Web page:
I review a lot of pull requests for Helm, the package manager for Kubernetes. While reviewing, I’ve noticed some common pieces of advice or guidance I give along the way. This post documents some of those.
Don’t Change APIs
In minor and patch releases of Helm we don’t change APIs. Helm follows semantic versioning and we have documented our backwards compatibility. This is both for end users of Helm and for maintainers of Helm to refer to.
The one exception to this rule is for experiments. The only current experiment is the OCI support.
So, when a pull request changes a public Go function signature it will automatically be flagged and can’t be merged. This will break users of Helm as a package, something many are doing.
The work around for this is to create a new public function, keep the old one, and mark it as deprecated or that the two need to be merged in a future major version. There are examples of this in the code already.
Describe Your Use Case And How It Impacts Others
Helm pull requests should be tied to an issue. There are only a few exceptions to this, such as when a dependency is updated. Major feature additions may even require a Helm Improvement Proposal.
Helm is stable software used by many people. We need to keep the stability while still moving forward. That means, we take change management seriously. Part of doing that is to consider the change, who it impacts, and how it changes the experience of others.
For example, consider the role the change impacts. On Helm we have documented the roles that are supported and not supported. They are even prioritized.
It makes it much easier when the use case and impacts are taken into account.
Make Sure Your Change Is In Scope
One of the reasons we want an issue or HIP filed before a pull request is created for a new feature has to do with the scope of Helm. Helm is a package manager like apt, yum, zypper, etc. It’s not a configuration manager like Ansible or Chef. It can be used with one, though.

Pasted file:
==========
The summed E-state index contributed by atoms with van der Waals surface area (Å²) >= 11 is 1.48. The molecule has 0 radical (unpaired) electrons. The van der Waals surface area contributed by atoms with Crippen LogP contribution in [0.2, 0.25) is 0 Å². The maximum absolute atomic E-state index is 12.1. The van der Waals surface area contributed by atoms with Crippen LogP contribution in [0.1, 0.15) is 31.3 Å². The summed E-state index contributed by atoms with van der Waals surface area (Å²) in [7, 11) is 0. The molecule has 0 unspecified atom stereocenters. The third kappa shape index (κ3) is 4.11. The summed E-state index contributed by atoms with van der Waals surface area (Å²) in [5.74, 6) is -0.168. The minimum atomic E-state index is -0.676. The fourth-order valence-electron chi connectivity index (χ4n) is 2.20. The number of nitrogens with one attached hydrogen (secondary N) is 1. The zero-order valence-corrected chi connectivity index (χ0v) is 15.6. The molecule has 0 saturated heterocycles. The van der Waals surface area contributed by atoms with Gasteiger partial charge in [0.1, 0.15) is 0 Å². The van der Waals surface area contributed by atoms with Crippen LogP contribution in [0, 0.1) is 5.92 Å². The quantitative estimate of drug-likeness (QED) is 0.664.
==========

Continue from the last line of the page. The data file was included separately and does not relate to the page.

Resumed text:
Configuration management can happen with other tools that use Helm. Tools like Helmfile, Fleet, and the Flux Helm Operator (to name a few). Helm has its scope and those tools have theirs.
Some ideas for Helm to change are out of scope. Before writing a bunch of code, it can be useful to see if it’s a good idea to get started. Or, not.
Multiple Small Pull Requests Are Better Than Large Ones
Maintainers are busy. They work on other things in addition to Helm. When they carve out time to review pull requests, the large ones are always going to take more time and work. Sometimes this cannot be avoided. But, most of the time it can.
When someone has written a change that has thousands of lines changed, I see someone who put in a lot of effort to making the change. After putting in all that effort they submit the pull request and then wait for feedback.
On the flip side, maintainers see a change like that and see a lot of work they have to put in on the review. They have to make sure it fits for Helm, is backwards compatible, and has a good code quality.
It’s not always possible but, the more concise the change the easier it is to have it reviewed and merged.
When folks submit changes they often focus on the bug fix or the new feature. If there are not tests a maintainer will often ask for them right away. We want tests. They make sure the feature works as expected and regressions don’t happen in the future.